Websites Help K-12 Students Build Science Knowledge

By Rob Klindt

A good grasp of practical concepts in everyday science is important in K-12 education because many 21st century jobs are increasingly requiring workers to be versed in scientific principles. Fortunately, the Web has an abundance of sites to help students discover the mysteries of science, boost their scientific knowledge and prepare for the workplace.

Earth sciences, astronomy, biology and chemistry are among the disciplines students need to know to compete in the national and global workforce. According to the Bureau of Labor Statistics, many of today’s fastest-growing industries require workers with knowledge of basic science. These industries include:

  • Agricultural and food science
  • Biotechnology
  • Computer science
  • Environmental science
  • Healthcare
  • Renewable energy

In addition, many technical, engineering and research jobs need workers who have college degrees in specific science-related areas. For students planning to pursue science in college, an increasing number of schools nationwide are offering science, technology, engineering and mathematics (STEM) programs.

Here are some of the best basic science websites educators can turn to for free and low-cost lesson plans and classroom activities to keep students engaged and learning:

General science

  • 24/7 Science. This site boasts an impressive collection of interactive games, experiments and quizzes for students in grades one through six. Subjects include earth science, biology, physics, astronomy and meteorology. Developed by the Lawrence Hall of Science, the site also includes professional development tips for educators. Free.
    Visit the site
  • BrainPOP Science. Biology, anthropology and astronomy are among the topics in this engaging site, which uses videos, quizzes and interactive games to teach middle school students. The content is mapped to Common Core guidelines. Free; a premium version with more content is available for a subscription fee.
    Visit the site
  • Science Netlinks. Teachers searching for lesson plans and tools for K-12 science classes will appreciate this site, which provides links to a multitude of quality resources. The site’s searchable database can help find lesson plans aligned with STEM and Common Core guidelines. Free.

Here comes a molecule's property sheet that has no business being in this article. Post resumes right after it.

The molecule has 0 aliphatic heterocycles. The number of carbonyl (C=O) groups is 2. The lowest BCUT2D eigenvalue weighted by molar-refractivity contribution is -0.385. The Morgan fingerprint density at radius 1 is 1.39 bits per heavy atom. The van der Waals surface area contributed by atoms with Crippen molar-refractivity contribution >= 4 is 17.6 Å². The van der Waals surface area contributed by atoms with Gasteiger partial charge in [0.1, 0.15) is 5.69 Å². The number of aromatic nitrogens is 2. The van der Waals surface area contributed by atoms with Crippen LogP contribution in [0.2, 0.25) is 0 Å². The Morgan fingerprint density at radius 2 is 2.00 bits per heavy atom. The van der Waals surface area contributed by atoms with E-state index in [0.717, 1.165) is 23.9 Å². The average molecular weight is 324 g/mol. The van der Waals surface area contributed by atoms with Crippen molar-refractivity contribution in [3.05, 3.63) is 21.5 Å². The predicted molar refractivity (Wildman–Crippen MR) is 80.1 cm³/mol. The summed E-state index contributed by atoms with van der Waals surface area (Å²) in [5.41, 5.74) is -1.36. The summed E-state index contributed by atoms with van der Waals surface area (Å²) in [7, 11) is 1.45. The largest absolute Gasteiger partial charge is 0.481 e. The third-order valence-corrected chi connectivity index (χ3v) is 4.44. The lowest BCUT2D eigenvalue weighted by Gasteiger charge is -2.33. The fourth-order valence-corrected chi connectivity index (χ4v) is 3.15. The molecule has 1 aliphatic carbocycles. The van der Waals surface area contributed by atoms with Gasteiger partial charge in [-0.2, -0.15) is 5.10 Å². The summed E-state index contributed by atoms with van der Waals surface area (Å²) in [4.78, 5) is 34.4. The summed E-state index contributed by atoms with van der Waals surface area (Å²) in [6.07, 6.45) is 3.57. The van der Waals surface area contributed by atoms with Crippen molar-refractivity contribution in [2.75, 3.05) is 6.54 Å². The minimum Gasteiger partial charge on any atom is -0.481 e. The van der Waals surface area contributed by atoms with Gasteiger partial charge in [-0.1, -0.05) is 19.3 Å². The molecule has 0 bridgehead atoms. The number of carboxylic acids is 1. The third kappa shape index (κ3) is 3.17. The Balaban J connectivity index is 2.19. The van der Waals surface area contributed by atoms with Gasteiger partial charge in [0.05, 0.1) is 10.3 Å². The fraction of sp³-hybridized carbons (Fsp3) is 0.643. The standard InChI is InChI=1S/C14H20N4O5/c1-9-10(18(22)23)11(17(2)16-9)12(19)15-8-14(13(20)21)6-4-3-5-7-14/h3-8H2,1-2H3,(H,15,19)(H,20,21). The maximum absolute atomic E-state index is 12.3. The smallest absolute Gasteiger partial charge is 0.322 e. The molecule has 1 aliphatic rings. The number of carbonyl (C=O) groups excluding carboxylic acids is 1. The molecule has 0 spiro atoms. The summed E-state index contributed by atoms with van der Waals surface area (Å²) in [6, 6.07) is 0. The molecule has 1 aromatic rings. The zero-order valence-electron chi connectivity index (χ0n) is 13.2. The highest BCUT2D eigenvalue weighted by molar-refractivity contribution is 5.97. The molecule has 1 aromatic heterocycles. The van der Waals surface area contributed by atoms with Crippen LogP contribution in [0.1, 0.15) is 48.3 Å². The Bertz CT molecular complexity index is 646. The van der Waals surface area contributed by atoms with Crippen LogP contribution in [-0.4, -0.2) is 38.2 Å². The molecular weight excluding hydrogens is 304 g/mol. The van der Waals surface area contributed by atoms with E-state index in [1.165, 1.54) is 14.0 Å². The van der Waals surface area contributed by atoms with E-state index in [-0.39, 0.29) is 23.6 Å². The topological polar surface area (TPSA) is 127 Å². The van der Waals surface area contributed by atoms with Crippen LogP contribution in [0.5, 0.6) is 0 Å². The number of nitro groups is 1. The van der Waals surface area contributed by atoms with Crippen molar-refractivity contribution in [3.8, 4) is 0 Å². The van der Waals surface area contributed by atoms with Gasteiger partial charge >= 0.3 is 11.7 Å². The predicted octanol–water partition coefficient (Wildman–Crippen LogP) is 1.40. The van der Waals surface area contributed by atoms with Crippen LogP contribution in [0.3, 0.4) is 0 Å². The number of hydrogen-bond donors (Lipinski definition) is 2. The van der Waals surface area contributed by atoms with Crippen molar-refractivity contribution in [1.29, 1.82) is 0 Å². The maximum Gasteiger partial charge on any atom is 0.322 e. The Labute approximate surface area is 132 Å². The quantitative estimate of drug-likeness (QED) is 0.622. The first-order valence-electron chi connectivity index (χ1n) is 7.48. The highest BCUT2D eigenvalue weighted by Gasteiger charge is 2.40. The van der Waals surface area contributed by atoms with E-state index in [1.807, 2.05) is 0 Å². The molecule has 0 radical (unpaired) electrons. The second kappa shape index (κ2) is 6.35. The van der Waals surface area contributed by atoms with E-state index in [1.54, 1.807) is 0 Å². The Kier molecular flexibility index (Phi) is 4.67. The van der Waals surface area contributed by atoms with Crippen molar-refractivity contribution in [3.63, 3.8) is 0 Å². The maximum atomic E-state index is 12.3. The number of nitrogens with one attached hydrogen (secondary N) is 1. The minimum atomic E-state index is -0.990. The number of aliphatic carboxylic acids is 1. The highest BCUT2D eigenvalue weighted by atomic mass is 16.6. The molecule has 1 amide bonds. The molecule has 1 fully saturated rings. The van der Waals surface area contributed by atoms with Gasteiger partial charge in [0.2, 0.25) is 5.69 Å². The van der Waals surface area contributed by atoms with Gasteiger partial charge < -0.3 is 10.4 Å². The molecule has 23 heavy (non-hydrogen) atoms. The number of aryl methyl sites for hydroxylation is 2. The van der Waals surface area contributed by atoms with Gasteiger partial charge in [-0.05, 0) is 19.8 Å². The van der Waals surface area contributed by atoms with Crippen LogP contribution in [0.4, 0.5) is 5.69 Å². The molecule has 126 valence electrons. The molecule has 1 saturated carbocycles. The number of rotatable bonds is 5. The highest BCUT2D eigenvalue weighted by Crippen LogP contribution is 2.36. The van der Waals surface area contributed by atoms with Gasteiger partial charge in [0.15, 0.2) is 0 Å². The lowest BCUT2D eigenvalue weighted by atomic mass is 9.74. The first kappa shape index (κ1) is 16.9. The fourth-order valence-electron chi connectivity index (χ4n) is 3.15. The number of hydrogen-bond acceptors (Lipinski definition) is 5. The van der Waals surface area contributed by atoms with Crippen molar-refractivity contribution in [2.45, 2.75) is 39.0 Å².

Visit the site

Chemistry

By letting students conduct chemistry experiments online, teachers can save on the costs of buying equipment, supplies and chemicals.

  • ChemCollective. Funded by the National Science Foundation, this site allows high school students to design and implement their own basic chemistry experiments in a virtual laboratory. Activities include lab problem simulations, concept tests, tutorials and course modules. Free.
    Visit the site
  • The Periodic Table of Comic Books. For budding young chemists, learning the Periodic Table of Elements is fun when comic book heroes come to life and explain the secrets of the elements. Developed by the Department of Chemistry at the University of Kentucky, the program is designed for middle school students. Free.
    Visit the site

Geography and earth sciences

Global warming, climate change and renewable energy sources are among the 21st century topics increasingly being studied in many classrooms.

  • Google Maps Education. In addition to a vast virtual collection of detailed geographical images from around the world, this site offers teachers excellent lesson plans, classroom activities and interactive mapping tools for teaching earth sciences, geography and mathematics. Basic tools are free; educational grants are available for professional versions with enhanced features.
    Visit the site
  • Kinetic City is one of the many excellent science-related websites for K-12 studentsKinetic City. This collection of colorful and fast-paced video games, science experiments and activities will keep elementary and middle school students engaged while learning. Topics cover geology, earth science, climatology, astronomy, physics and biology. Free; registration required.
    Visit the site
  • USGS Education. The U.S. Geological Survey offers a host of videos, animations, maps and online lectures covering biology, geography and geology on this site for K-12 students. Teachers can find interactive classroom activities and downloadable fact sheets. Most resources are free; some are available for a fee.
    Visit the site

Astronomy

From detecting and tracking celestial objects with computers to calculating tides and eclipses using mathematics, the Web offers a galaxy of tools that can help teachers develop astronomy lessons and classroom activities.

  • The Space Place. This NASA-sponsored site offers an overview of astronomy and the planets for K-12 students. A separate area for parents and educators includes an extensive collection of NASA images of the solar system, sun, planets and galaxies, along with lesson plans, classroom activities, quizzes and a question-and-answer forum. Free.
    Visit the site
  • Worldwide Telescope. This downloadable program turns a computer into a desktop observatory allowing immersive views of the sky from all continents and multimedia links to interactive descriptions and explanations of millions of celestial objects. Developed by Microsoft Research, the program works with computers running Windows 7 or 8. A browser-based Web client is available for Apple Macintosh users. Free.
    Visit the site

Because science is playing an increasing role in the national and world economy, teachers need to make sure students are well-versed in all areas so that they are prepared to enter and compete in a global 21st century workforce.

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